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Table of contents

Developmental delay

Definition
DD in a child is an inability to achieve developmental milestones in comparison to peers of the same age range.
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Pathophysiology
DD is caused by genetic disorders (Down syndrome, fragile X syndrome), cerebral dysgenesis (microcephaly, hydrocephalus), vascular (occlusion, hemorrhage), drugs (cytotoxic, anti-epileptic), toxins (alcohol, smoking), early maternal infections (rubella, CMV), late maternal infections (varicella, HIV, malaria), prematurity, intrauterine growth retardation, perinatal asphyxia, metabolic dysfunction, postnatal infections, head injury, stroke, maltreatment, malnutrition, and maternal mental health disorder.
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Disease course
Various prenatal, perinatal, and postnatal causes may lead to mild, moderate, and severe DD ranging from a single domain to multiple domains including growth (weight, height), occipitofrontal circumference, speech, fine motor skills, visual, auditory, and bone development. Late detection of DD may result in poor outcomes resulting in learning difficulties, behavior problems, and functional impairments later on in life.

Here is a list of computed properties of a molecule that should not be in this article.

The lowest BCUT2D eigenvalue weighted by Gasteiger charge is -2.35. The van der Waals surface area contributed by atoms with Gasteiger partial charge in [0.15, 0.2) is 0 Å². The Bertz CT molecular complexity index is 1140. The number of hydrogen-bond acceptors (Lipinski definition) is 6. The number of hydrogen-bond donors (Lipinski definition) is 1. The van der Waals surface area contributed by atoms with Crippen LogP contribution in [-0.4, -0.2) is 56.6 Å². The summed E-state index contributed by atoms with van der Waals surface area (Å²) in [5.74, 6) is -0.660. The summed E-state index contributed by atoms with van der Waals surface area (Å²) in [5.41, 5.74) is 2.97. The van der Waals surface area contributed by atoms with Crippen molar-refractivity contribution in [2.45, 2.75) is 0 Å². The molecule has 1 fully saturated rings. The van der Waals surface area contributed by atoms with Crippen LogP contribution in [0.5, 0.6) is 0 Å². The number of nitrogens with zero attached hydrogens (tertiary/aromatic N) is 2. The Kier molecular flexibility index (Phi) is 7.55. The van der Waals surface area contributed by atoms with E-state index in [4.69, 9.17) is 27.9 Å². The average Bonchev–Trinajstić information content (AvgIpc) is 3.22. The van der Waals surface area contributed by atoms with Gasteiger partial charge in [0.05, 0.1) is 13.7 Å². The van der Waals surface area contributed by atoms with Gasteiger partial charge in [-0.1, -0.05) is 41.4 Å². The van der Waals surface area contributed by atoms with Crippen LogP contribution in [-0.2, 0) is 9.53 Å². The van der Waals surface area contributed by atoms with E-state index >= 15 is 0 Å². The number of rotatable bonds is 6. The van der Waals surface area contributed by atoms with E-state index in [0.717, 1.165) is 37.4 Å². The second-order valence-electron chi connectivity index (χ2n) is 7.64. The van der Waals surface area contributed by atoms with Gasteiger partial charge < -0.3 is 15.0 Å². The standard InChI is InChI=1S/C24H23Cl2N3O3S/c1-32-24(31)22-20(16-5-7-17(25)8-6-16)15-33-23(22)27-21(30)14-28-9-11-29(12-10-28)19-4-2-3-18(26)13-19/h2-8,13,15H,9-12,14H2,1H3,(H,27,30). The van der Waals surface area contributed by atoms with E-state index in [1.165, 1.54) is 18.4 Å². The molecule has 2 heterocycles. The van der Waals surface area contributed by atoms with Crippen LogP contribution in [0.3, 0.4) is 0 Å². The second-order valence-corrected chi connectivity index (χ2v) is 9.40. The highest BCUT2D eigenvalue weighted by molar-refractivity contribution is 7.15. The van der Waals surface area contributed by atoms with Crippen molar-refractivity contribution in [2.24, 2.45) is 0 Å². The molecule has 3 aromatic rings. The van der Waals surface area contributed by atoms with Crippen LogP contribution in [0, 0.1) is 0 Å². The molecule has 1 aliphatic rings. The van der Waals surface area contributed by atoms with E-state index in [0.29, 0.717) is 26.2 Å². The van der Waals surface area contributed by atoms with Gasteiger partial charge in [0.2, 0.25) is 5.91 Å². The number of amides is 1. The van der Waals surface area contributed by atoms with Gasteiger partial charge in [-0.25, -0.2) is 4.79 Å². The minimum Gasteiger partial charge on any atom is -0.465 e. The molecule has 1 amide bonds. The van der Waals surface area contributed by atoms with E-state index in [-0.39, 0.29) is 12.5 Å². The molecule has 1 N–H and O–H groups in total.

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Prognosis and risk of recurrence
DD is not associated with increased mortality.
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Key sources
The following summarized guidelines for the evaluation of developmental delay are prepared by our editorial team based on guidelines from the Canadian Task Force on Preventive Health Care (CTFPHC 2016).
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Guidelines

1.Screening and diagnosis

Indications for screening: avoid screening for DD in children 1-4 years of age who have no apparent signs of DD, and whose parents and clinicians have no concerns about development.
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